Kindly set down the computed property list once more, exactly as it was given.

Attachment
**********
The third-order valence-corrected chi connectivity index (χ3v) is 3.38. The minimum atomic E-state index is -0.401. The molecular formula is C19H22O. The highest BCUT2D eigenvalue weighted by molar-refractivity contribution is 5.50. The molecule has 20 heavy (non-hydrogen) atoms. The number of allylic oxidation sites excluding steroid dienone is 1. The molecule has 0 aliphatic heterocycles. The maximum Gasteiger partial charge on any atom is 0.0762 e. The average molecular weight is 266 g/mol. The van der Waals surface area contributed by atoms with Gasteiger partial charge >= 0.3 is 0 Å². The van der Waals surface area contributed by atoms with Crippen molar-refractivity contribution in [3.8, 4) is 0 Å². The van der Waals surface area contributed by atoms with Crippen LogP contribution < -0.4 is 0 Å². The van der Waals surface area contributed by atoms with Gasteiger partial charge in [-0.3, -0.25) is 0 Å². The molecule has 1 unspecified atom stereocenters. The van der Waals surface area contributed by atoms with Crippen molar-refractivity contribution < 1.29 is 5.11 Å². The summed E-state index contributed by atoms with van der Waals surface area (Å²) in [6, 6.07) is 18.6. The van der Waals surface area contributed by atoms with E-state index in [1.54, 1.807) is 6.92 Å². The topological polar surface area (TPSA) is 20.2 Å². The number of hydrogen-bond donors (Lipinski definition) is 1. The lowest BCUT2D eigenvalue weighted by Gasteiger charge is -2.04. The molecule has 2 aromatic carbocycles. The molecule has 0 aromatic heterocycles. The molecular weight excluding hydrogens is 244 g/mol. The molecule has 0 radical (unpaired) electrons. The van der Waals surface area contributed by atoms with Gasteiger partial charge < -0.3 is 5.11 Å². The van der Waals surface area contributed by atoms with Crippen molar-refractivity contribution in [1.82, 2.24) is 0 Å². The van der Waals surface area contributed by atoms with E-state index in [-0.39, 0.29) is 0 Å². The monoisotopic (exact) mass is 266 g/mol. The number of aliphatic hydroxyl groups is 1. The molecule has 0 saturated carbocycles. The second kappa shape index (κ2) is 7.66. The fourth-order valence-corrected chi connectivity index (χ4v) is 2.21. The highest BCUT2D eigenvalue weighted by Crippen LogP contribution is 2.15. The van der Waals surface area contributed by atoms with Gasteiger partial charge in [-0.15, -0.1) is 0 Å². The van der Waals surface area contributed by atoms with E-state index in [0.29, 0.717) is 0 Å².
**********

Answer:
The third-order valence-corrected chi connectivity index (χ3v) is 3.38. The minimum atomic E-state index is -0.401. The molecular formula is C19H22O. The highest BCUT2D eigenvalue weighted by molar-refractivity contribution is 5.50. The molecule has 20 heavy (non-hydrogen) atoms. The number of allylic oxidation sites excluding steroid dienone is 1. The molecule has 0 aliphatic heterocycles. The maximum Gasteiger partial charge on any atom is 0.0762 e. The average molecular weight is 266 g/mol. The van der Waals surface area contributed by atoms with Gasteiger partial charge >= 0.3 is 0 Å². The van der Waals surface area contributed by atoms with Crippen molar-refractivity contribution in [3.8, 4) is 0 Å². The van der Waals surface area contributed by atoms with Crippen LogP contribution < -0.4 is 0 Å². The van der Waals surface area contributed by atoms with Gasteiger partial charge in [-0.3, -0.25) is 0 Å². The molecule has 1 unspecified atom stereocenters. The van der Waals surface area contributed by atoms with Crippen molar-refractivity contribution < 1.29 is 5.11 Å². The summed E-state index contributed by atoms with van der Waals surface area (Å²) in [6, 6.07) is 18.6. The van der Waals surface area contributed by atoms with E-state index in [1.54, 1.807) is 6.92 Å². The topological polar surface area (TPSA) is 20.2 Å². The number of hydrogen-bond donors (Lipinski definition) is 1. The lowest BCUT2D eigenvalue weighted by Gasteiger charge is -2.04. The molecule has 2 aromatic carbocycles. The molecule has 0 aromatic heterocycles. The molecular weight excluding hydrogens is 244 g/mol. The molecule has 0 radical (unpaired) electrons. The van der Waals surface area contributed by atoms with Gasteiger partial charge < -0.3 is 5.11 Å². The van der Waals surface area contributed by atoms with Crippen molar-refractivity contribution in [1.82, 2.24) is 0 Å². The van der Waals surface area contributed by atoms with E-state index in [-0.39, 0.29) is 0 Å². The monoisotopic (exact) mass is 266 g/mol. The number of aliphatic hydroxyl groups is 1. The molecule has 0 saturated carbocycles. The second kappa shape index (κ2) is 7.66. The fourth-order valence-corrected chi connectivity index (χ4v) is 2.21. The highest BCUT2D eigenvalue weighted by Crippen LogP contribution is 2.15. The van der Waals surface area contributed by atoms with Gasteiger partial charge in [-0.15, -0.1) is 0 Å². The van der Waals surface area contributed by atoms with E-state index in [0.29, 0.717) is 0 Å².